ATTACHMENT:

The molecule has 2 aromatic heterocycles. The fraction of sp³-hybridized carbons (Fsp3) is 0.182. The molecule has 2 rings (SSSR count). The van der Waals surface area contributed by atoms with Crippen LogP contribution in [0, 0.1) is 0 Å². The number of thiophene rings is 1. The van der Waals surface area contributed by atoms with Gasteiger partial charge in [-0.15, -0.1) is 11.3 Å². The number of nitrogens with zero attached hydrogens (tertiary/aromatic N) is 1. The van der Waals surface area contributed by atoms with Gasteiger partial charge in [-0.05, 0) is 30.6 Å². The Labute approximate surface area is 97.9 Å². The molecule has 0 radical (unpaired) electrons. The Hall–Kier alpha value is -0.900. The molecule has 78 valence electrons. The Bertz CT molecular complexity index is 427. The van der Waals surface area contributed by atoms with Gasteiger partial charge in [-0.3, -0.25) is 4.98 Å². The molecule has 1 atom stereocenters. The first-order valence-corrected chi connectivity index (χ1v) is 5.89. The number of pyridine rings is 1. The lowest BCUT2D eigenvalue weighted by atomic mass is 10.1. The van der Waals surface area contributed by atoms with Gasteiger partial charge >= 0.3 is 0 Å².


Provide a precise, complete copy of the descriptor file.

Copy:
The molecule has 2 aromatic heterocycles. The fraction of sp³-hybridized carbons (Fsp3) is 0.182. The molecule has 2 rings (SSSR count). The van der Waals surface area contributed by atoms with Crippen LogP contribution in [0, 0.1) is 0 Å². The number of thiophene rings is 1. The van der Waals surface area contributed by atoms with Gasteiger partial charge in [-0.15, -0.1) is 11.3 Å². The number of nitrogens with zero attached hydrogens (tertiary/aromatic N) is 1. The van der Waals surface area contributed by atoms with Gasteiger partial charge in [-0.05, 0) is 30.6 Å². The Labute approximate surface area is 97.9 Å². The molecule has 0 radical (unpaired) electrons. The Hall–Kier alpha value is -0.900. The molecule has 78 valence electrons. The Bertz CT molecular complexity index is 427. The van der Waals surface area contributed by atoms with Gasteiger partial charge in [-0.3, -0.25) is 4.98 Å². The molecule has 1 atom stereocenters. The first-order valence-corrected chi connectivity index (χ1v) is 5.89. The number of pyridine rings is 1. The lowest BCUT2D eigenvalue weighted by atomic mass is 10.1. The van der Waals surface area contributed by atoms with Gasteiger partial charge >= 0.3 is 0 Å².